Paintbrushes are used to add petal or luster dust in their dry form and/or when coloring with a dust that has been diluted with such things as alcohol, pure oil-based extracts or water (depending upon which type of dust is used). You can employ them when doing intricate details such as applying small dots and lines on petals and leaves or painting features on other objects using food coloring.
Picking Paintbrushes - There are three shapes of paintbrushes I use to color gumpaste pieces, two of which I have in a number of different sizes. It may surprise you to discover that there are differing views on which brush is correct when applying color. So, the right brush for me may not be the right brush for you. Basically, it comes down to which brushes you are comfortable using, so the final decision is yours.
Before You Buy
I would suggest that you make a test run on a piece of scrap gumpaste using any craft or paint brushes that you already have around the house to see if you like them. If you are satisfied with the results you can buy more of these same-shaped brushes. However, if you do not have any brushes to experiment with ahead of time, just buy one or two to determine which will work for you. The good news is that there are plenty of inexpensive brushes out there that will do the job and not break the bank. Remember, since these paintbrushes are used with food products, you will want to reserve them specifically for your gumpaste, fondant and cake decorating needs only.
Which Material Should I Choose?
Synthetic filament brushes are an ideal choice for gumpasting. Today’s technology has come a long way from the old nylon brushes from the past which were much thicker and coarser. The modern synthetic fibers being used nowadays perform very well and are surprisingly quite similar to natural hair brushes. They are very durable, less prone to damage, maintain their shape, are easier to clean and, best of all, they are reasonably priced.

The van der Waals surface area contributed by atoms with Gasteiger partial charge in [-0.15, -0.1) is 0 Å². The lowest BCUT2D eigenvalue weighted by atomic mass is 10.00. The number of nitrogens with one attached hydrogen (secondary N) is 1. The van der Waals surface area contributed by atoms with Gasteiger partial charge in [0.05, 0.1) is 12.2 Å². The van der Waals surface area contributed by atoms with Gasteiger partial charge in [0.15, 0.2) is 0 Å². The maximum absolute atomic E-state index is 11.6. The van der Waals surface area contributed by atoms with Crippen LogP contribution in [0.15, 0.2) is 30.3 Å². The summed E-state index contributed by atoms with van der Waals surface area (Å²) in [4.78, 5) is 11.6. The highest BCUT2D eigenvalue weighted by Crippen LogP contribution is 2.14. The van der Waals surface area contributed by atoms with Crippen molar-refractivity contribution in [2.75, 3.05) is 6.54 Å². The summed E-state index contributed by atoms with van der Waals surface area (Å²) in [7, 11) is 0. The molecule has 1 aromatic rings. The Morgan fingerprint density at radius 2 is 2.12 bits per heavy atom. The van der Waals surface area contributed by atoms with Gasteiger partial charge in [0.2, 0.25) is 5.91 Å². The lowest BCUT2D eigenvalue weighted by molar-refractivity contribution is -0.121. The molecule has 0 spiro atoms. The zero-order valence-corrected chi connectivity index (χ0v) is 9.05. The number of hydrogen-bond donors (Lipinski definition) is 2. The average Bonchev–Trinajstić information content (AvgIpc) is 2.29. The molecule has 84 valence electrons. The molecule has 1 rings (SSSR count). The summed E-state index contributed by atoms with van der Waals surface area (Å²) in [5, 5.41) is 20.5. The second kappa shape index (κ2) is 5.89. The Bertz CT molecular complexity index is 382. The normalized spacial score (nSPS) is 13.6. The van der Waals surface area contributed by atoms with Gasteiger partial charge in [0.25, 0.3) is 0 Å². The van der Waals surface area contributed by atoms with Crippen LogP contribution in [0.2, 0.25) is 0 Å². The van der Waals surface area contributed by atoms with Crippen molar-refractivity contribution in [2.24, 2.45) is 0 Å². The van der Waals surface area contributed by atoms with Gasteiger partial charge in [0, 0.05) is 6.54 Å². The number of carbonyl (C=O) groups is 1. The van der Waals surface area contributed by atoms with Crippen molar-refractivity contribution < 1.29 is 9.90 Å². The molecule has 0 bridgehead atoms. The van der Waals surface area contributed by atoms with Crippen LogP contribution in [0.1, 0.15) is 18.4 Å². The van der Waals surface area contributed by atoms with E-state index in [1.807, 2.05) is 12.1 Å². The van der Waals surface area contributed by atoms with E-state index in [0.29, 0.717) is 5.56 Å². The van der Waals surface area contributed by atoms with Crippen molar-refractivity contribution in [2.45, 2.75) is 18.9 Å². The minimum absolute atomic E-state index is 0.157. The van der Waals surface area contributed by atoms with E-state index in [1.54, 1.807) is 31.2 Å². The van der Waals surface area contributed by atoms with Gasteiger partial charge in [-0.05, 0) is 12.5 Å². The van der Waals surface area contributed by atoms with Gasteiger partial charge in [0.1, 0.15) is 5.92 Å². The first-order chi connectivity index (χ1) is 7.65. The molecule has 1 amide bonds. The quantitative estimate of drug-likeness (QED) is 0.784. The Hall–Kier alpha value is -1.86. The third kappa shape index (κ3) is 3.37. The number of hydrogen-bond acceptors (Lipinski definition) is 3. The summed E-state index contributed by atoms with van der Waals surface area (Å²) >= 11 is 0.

Most paintbrushes have a printed number on their handle. These numbers represent the tuft size of the brush. The higher the number the bigger (wider) the brush is. Typically most art brushes range from #000 to #20. The smallest brushes start at 000, then go to 00, 0, 1, 2, on up. Keep in mind that there are no uniform requirements in sizing with art brushes between different manufacturers, so the brush sizes may not be consistent.
Remember, the thicker the brush (i.e. more bristles) the more dust it will hold. So, if you are applying dust to a large surface such as a molded object or figurine or a tulip leaf or some peony petals, you would want to pick a brush with a larger number (I’d say a #12 or higher). However, using a brush that holds a large amount of dust when working on smaller petals, leaves or objects would not be a wise decision since it would be a waste of your dust as it will stay in the brush’s tuft.
Flat brushes have bristles that are square-ended. When purchasing flat paintbrushes at a craft or hobby store you will find that they are often sold as a “shader”. Their sharp edges are useful for coloring edges and applying color coverage quickly in both broad and narrow strokes. Small, flat brushes are good for tight areas.
Filbert brushes (sometimes referred to as cat tongues) have bristles that are trimmed to create a dome. It is sort of a combination between a flat and a round brush. With its rounded edge it is quite suitable for blending colors and is a very good all-purpose brush for softening edges.
Detail brushes have short, pointed, round tips that are narrower than a regular artist’s round brush. Their sharp points offer great control making them excellent for adding fine details and retouching.